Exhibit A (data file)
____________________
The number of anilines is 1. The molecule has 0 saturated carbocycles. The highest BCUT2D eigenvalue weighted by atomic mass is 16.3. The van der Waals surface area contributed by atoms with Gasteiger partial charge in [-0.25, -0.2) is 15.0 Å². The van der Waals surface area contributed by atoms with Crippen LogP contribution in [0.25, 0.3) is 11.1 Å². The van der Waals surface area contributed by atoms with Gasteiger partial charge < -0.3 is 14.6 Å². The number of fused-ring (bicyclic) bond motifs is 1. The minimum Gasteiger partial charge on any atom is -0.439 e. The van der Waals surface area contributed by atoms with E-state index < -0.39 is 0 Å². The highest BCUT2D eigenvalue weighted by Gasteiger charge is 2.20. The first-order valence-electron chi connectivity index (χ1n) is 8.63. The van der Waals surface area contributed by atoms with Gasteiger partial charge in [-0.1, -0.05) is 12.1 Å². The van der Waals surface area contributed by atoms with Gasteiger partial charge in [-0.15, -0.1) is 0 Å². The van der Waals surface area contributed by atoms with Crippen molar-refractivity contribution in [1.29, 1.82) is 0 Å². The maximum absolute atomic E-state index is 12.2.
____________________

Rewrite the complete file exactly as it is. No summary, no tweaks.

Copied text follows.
The number of anilines is 1. The molecule has 0 saturated carbocycles. The highest BCUT2D eigenvalue weighted by atomic mass is 16.3. The van der Waals surface area contributed by atoms with Gasteiger partial charge in [-0.25, -0.2) is 15.0 Å². The van der Waals surface area contributed by atoms with Crippen LogP contribution in [0.25, 0.3) is 11.1 Å². The van der Waals surface area contributed by atoms with Gasteiger partial charge < -0.3 is 14.6 Å². The number of fused-ring (bicyclic) bond motifs is 1. The minimum Gasteiger partial charge on any atom is -0.439 e. The van der Waals surface area contributed by atoms with E-state index < -0.39 is 0 Å². The highest BCUT2D eigenvalue weighted by Gasteiger charge is 2.20. The first-order valence-electron chi connectivity index (χ1n) is 8.63. The van der Waals surface area contributed by atoms with Gasteiger partial charge in [-0.1, -0.05) is 12.1 Å². The van der Waals surface area contributed by atoms with Gasteiger partial charge in [-0.15, -0.1) is 0 Å². The van der Waals surface area contributed by atoms with Crippen molar-refractivity contribution in [1.29, 1.82) is 0 Å². The maximum absolute atomic E-state index is 12.2.